When I was a kid, I mean five years old even, my Saturday mornings were more often filled with CMT than with cartoons. It isn't because my older siblings all were watching CMT, I don't really know how it happened, really. My second oldest brother, we'll call him Buck, played keyboard and sang one of the few rock songs in the set of a local country band. I loved it. We would go to the Eagles Hall and watch him play and sing when I was in Kindergarden - he was only 17 or so at the time. The point is, back then, my mother could walk out of the room and be confident that I wasn't going to be badly influenced by the music videos. Because, even when they talked about awkward things, the videos were so clean, I'd never make the connection. Think about Clint Black's Killin' Time and Walkin' Away, George Strait's The Chair, Lorrie Morgan's Good as I Was to You, some of my personal favorites from back in the day. I clearly remember the first time I saw Put Yourself in My Shoes. I also remember quite clearly a few years later when my dad got a gold nugget ring like Clint is wearing in that video. The nice thing back then was that everyone kept their clothes on, and even suggestive lyrics never had MTV-like R-rated scenes.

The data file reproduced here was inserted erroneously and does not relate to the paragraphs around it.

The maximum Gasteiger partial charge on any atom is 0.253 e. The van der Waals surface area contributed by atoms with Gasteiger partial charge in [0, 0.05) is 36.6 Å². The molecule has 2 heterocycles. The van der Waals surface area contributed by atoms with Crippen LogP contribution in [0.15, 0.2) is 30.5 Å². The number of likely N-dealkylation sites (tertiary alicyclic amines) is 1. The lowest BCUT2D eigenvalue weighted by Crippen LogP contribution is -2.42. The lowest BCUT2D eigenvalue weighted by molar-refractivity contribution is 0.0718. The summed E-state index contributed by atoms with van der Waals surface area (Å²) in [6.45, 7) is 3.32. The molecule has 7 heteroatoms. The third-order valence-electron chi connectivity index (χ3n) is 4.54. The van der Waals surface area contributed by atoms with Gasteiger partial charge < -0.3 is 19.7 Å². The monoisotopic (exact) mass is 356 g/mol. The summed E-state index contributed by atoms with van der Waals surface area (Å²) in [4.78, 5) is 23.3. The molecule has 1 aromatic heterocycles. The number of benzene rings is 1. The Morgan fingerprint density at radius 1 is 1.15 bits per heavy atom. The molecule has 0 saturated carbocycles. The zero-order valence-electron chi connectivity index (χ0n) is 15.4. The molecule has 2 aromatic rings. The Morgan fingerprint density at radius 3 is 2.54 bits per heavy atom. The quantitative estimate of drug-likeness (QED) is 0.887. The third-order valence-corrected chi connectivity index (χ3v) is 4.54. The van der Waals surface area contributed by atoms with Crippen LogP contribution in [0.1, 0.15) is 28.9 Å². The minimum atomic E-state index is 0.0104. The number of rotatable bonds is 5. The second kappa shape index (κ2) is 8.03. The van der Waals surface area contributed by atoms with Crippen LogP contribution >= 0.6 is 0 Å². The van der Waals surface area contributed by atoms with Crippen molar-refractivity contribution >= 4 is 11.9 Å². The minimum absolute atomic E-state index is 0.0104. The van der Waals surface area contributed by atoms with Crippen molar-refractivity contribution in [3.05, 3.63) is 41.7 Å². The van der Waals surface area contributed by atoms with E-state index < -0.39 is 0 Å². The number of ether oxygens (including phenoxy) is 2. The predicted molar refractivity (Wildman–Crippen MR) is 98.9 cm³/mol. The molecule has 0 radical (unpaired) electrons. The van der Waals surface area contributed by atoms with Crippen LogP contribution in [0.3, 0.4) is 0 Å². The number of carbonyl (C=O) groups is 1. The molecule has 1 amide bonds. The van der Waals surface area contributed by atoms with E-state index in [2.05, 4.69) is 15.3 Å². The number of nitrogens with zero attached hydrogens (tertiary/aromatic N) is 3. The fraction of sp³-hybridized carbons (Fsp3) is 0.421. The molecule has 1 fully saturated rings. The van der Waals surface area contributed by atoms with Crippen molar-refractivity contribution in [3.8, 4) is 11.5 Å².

Now, however, we've lost our shame. CMT has, at least. Whoever the new video makers are, they're some dirty minded folks. I have a four year old, and I can't leave him alone with the videos. He got pretty offended when I skipped a video the other day. My rule is, we watch all of the videos, so he's gotten used to that rule. But I now have to break that rule, so my four year old isn't staring at a woman wearing lacy lingerie and nothing else. Now, I don't mean a nightie, either. I mean, take a very small bikini and turn it into all lace. That's what I mean. It's a shame, too. I really liked the new Trace Adkins song "This Ain't No Love Song." It's cute. I love the lyrics, and the deepness of Trace's voice tends to be a treat. However, this woman who could be in a magazine that nobody under 18 is allowed to purchase, is moving her stuff on free to everyone TV, on a station that I thought...I thought was safe for my kiddo. We're not on TV, by the way, we watch on CMT.com, so I can easily skip when I need to, lucky me.
Early this year, Laura Bell Bundy put out a song called "Giddy On Up." Lyrics notwithstanding, this song is great. It's got fabulous sound - upbeat and bar-brawl-beginnin. It's simply irresistible. However, I didn't know that at first because I saw the video before hearing the song on the radio, and the video is downright dirty. I'm not a feminist in today's standard, but I'm completely and utterly against the objectification of women. These folks aren't, obviously. So, for me, and surely there are others out there who tire of the dirty and just want the wonderful music in clean-ness, the video has killed the modern radio star.